I read a tremendously thought provoking article by B.B. Warfield the other night. I had to pick up it the next morning. It was called “Jesus Christ the Propitiation for the Whole World.” In it Warfield gives his explanation of 1 John 2:2.

“He is the propitiation for our sins, and not for ours only but also for the sins of the whole world.” (1 John 2:2)

In this little work, Warfield claims that the apostle John is an eschatological universalist; that is,

“he teaches the salvation of the whole world. But he is not an “each and every” universalist; he is an “eschatological” universalist. He teaches the salvation of the world through a process; it may be—it has proved to be—a long process; but it is a process which shall reach its goal.”

He goes on saying,

“at the end, therefore we shall be nothing less than the world saved by him. The contact between the “our” and “the world” in John’s mind, therefore, is at bottom the contrast between the smallness of the beginnings and the greatness of the end of Christian development.”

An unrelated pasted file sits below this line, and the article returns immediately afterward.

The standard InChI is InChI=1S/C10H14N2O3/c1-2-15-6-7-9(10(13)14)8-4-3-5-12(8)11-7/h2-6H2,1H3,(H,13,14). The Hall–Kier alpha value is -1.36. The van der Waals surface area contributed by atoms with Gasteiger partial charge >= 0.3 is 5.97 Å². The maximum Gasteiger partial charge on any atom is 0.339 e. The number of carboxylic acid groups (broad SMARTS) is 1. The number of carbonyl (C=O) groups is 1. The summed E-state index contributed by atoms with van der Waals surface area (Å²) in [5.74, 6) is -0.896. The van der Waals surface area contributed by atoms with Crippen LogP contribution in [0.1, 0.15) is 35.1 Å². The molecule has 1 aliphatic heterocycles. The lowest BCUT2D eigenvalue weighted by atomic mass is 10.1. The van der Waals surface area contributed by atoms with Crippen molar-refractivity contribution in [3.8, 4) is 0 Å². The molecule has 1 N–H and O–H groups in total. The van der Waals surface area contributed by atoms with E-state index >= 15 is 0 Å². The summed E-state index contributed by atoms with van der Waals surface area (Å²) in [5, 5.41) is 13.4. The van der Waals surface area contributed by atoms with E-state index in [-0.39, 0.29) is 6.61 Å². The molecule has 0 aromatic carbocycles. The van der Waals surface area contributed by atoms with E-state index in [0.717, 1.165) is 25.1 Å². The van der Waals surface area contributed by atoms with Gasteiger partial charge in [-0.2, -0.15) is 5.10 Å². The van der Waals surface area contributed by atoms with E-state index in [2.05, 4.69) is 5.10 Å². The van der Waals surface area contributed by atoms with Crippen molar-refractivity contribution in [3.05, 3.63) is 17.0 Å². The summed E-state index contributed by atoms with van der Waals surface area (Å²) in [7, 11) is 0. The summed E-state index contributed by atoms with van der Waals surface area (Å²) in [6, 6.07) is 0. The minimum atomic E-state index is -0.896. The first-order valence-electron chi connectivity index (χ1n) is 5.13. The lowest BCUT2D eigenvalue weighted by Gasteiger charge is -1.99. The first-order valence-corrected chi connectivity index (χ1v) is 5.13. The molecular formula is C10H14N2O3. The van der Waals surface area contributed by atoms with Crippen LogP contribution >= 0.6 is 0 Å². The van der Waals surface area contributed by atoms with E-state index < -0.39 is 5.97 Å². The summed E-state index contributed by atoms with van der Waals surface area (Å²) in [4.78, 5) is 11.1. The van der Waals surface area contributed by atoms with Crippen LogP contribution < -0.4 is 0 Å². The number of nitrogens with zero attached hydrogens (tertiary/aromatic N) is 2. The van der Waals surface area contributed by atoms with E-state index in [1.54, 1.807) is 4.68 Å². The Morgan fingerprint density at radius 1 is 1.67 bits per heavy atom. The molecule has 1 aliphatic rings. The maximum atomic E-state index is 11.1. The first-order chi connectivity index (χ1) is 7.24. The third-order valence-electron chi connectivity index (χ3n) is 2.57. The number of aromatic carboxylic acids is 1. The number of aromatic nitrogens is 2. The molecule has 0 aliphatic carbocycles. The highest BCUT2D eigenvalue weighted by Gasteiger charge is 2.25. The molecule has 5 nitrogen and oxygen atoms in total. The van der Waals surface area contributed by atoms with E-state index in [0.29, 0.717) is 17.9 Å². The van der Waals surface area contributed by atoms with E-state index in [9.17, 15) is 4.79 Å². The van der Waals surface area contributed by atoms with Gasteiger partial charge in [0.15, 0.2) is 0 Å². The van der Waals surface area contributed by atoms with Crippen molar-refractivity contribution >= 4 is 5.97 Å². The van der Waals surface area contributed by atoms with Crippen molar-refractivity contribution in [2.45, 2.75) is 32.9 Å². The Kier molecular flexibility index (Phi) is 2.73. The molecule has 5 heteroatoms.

“It is not merely a world-wide gospel with which he knows himself entrusted: it is a world-wide salvation which he is called to proclaim. For Jesus Christ is the Savior not of a little flock merely, but of the world itself: and the end to which things are working together is nothing other than a saved world.”

Agree or disagree with Warfield’s postmillennialism (I.e. what I see here as the same as eschatological universalism), one cannot deny the ultimate end. Our Lord Jesus Christ is Savior of the whole world. It is not that Jesus merely made salvation possible, but that he indeed saves the world. However, we know this does not mean each and every individual is saved. So, we must make some amends in our understanding that John was talking about a different world than we know at this time.

It is a world that one day will be completely Christian. And it is a world that is not yet in our experience. But it is a world known to the Lord. And it is a world we can hope for. It is a world that Jesus came to save (cf. John 3:17). It is city which Christians look forward to with Abraham (cf. Hebrews 11:10).

For a copy of Warfield's paper consult Thine is the Kingdom: Studies in the Postmillennial Hope Edited by Kenneth L. Gentry, Jr. p.67 ff